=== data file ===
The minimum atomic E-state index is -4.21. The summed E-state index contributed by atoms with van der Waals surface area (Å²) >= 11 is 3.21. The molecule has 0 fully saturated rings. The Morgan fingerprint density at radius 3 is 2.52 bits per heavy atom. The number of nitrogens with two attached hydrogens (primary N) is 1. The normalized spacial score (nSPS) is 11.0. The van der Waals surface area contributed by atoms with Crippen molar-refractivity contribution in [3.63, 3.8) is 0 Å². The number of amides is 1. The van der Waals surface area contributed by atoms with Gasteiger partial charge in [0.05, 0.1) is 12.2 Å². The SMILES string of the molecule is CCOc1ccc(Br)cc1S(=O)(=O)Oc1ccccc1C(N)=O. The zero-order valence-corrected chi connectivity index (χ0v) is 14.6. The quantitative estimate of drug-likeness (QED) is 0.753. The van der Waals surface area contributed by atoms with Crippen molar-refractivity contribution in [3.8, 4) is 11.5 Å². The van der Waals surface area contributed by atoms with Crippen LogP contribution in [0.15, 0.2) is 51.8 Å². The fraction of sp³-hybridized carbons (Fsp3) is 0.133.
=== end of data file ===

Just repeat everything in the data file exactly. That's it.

The minimum atomic E-state index is -4.21. The summed E-state index contributed by atoms with van der Waals surface area (Å²) >= 11 is 3.21. The molecule has 0 fully saturated rings. The Morgan fingerprint density at radius 3 is 2.52 bits per heavy atom. The number of nitrogens with two attached hydrogens (primary N) is 1. The normalized spacial score (nSPS) is 11.0. The van der Waals surface area contributed by atoms with Crippen molar-refractivity contribution in [3.63, 3.8) is 0 Å². The number of amides is 1. The van der Waals surface area contributed by atoms with Gasteiger partial charge in [0.05, 0.1) is 12.2 Å². The SMILES string of the molecule is CCOc1ccc(Br)cc1S(=O)(=O)Oc1ccccc1C(N)=O. The zero-order valence-corrected chi connectivity index (χ0v) is 14.6. The quantitative estimate of drug-likeness (QED) is 0.753. The van der Waals surface area contributed by atoms with Crippen molar-refractivity contribution in [3.8, 4) is 11.5 Å². The van der Waals surface area contributed by atoms with Crippen LogP contribution in [0.15, 0.2) is 51.8 Å². The fraction of sp³-hybridized carbons (Fsp3) is 0.133.